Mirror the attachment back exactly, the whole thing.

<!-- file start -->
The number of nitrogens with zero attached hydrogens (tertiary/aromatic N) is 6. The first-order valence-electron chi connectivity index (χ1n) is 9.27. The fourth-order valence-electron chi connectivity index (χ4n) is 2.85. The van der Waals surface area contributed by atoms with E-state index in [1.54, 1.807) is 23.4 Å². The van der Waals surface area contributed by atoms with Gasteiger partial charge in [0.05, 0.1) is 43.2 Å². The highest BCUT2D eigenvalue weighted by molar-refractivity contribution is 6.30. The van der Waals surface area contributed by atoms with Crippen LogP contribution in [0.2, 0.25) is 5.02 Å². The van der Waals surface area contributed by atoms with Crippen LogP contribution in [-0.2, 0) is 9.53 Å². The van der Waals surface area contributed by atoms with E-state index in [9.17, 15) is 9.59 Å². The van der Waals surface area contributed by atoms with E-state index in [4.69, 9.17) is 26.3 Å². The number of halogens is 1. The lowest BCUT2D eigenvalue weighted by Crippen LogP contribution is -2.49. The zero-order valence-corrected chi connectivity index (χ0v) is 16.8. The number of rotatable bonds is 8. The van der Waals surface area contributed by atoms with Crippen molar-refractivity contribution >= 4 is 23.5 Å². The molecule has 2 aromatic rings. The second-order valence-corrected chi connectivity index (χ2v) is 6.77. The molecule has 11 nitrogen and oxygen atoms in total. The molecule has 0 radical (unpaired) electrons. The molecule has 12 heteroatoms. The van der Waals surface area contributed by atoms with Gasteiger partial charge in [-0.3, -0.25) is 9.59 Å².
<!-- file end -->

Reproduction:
The number of nitrogens with zero attached hydrogens (tertiary/aromatic N) is 6. The first-order valence-electron chi connectivity index (χ1n) is 9.27. The fourth-order valence-electron chi connectivity index (χ4n) is 2.85. The van der Waals surface area contributed by atoms with E-state index in [1.54, 1.807) is 23.4 Å². The van der Waals surface area contributed by atoms with Gasteiger partial charge in [0.05, 0.1) is 43.2 Å². The highest BCUT2D eigenvalue weighted by molar-refractivity contribution is 6.30. The van der Waals surface area contributed by atoms with Crippen LogP contribution in [0.2, 0.25) is 5.02 Å². The van der Waals surface area contributed by atoms with Crippen LogP contribution in [-0.2, 0) is 9.53 Å². The van der Waals surface area contributed by atoms with E-state index in [9.17, 15) is 9.59 Å². The van der Waals surface area contributed by atoms with E-state index in [4.69, 9.17) is 26.3 Å². The number of halogens is 1. The lowest BCUT2D eigenvalue weighted by Crippen LogP contribution is -2.49. The zero-order valence-corrected chi connectivity index (χ0v) is 16.8. The number of rotatable bonds is 8. The van der Waals surface area contributed by atoms with Crippen molar-refractivity contribution >= 4 is 23.5 Å². The molecule has 2 aromatic rings. The second-order valence-corrected chi connectivity index (χ2v) is 6.77. The molecule has 11 nitrogen and oxygen atoms in total. The molecule has 0 radical (unpaired) electrons. The molecule has 12 heteroatoms. The van der Waals surface area contributed by atoms with Gasteiger partial charge in [-0.3, -0.25) is 9.59 Å².